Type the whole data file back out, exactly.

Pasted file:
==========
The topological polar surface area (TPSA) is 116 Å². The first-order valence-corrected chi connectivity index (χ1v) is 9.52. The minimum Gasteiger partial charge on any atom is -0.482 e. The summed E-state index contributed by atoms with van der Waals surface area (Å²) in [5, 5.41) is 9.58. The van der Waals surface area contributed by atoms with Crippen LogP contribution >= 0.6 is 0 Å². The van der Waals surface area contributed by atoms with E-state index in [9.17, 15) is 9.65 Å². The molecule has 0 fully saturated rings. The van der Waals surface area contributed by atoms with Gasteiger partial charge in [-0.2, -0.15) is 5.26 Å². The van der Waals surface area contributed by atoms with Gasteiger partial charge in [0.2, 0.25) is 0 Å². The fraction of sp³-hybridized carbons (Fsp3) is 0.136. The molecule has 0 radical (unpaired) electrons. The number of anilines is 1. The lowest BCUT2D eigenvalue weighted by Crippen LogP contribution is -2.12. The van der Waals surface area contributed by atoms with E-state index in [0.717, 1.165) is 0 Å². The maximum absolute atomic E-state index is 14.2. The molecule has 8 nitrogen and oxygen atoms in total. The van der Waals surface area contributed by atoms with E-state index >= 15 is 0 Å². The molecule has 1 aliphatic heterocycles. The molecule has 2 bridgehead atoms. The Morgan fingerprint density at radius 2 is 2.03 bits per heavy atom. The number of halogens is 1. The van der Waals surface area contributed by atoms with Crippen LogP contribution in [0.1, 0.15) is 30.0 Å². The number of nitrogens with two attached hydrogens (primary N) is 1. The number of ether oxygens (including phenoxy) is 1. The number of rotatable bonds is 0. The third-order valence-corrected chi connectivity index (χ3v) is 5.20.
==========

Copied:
The topological polar surface area (TPSA) is 116 Å². The first-order valence-corrected chi connectivity index (χ1v) is 9.52. The minimum Gasteiger partial charge on any atom is -0.482 e. The summed E-state index contributed by atoms with van der Waals surface area (Å²) in [5, 5.41) is 9.58. The van der Waals surface area contributed by atoms with Crippen LogP contribution >= 0.6 is 0 Å². The van der Waals surface area contributed by atoms with E-state index in [9.17, 15) is 9.65 Å². The molecule has 0 fully saturated rings. The van der Waals surface area contributed by atoms with Gasteiger partial charge in [-0.2, -0.15) is 5.26 Å². The van der Waals surface area contributed by atoms with Gasteiger partial charge in [0.2, 0.25) is 0 Å². The fraction of sp³-hybridized carbons (Fsp3) is 0.136. The molecule has 0 radical (unpaired) electrons. The number of anilines is 1. The lowest BCUT2D eigenvalue weighted by Crippen LogP contribution is -2.12. The van der Waals surface area contributed by atoms with E-state index in [0.717, 1.165) is 0 Å². The maximum absolute atomic E-state index is 14.2. The molecule has 8 nitrogen and oxygen atoms in total. The van der Waals surface area contributed by atoms with E-state index >= 15 is 0 Å². The molecule has 1 aliphatic heterocycles. The molecule has 2 bridgehead atoms. The Morgan fingerprint density at radius 2 is 2.03 bits per heavy atom. The number of halogens is 1. The van der Waals surface area contributed by atoms with Crippen LogP contribution in [0.1, 0.15) is 30.0 Å². The number of nitrogens with two attached hydrogens (primary N) is 1. The number of ether oxygens (including phenoxy) is 1. The number of rotatable bonds is 0. The third-order valence-corrected chi connectivity index (χ3v) is 5.20.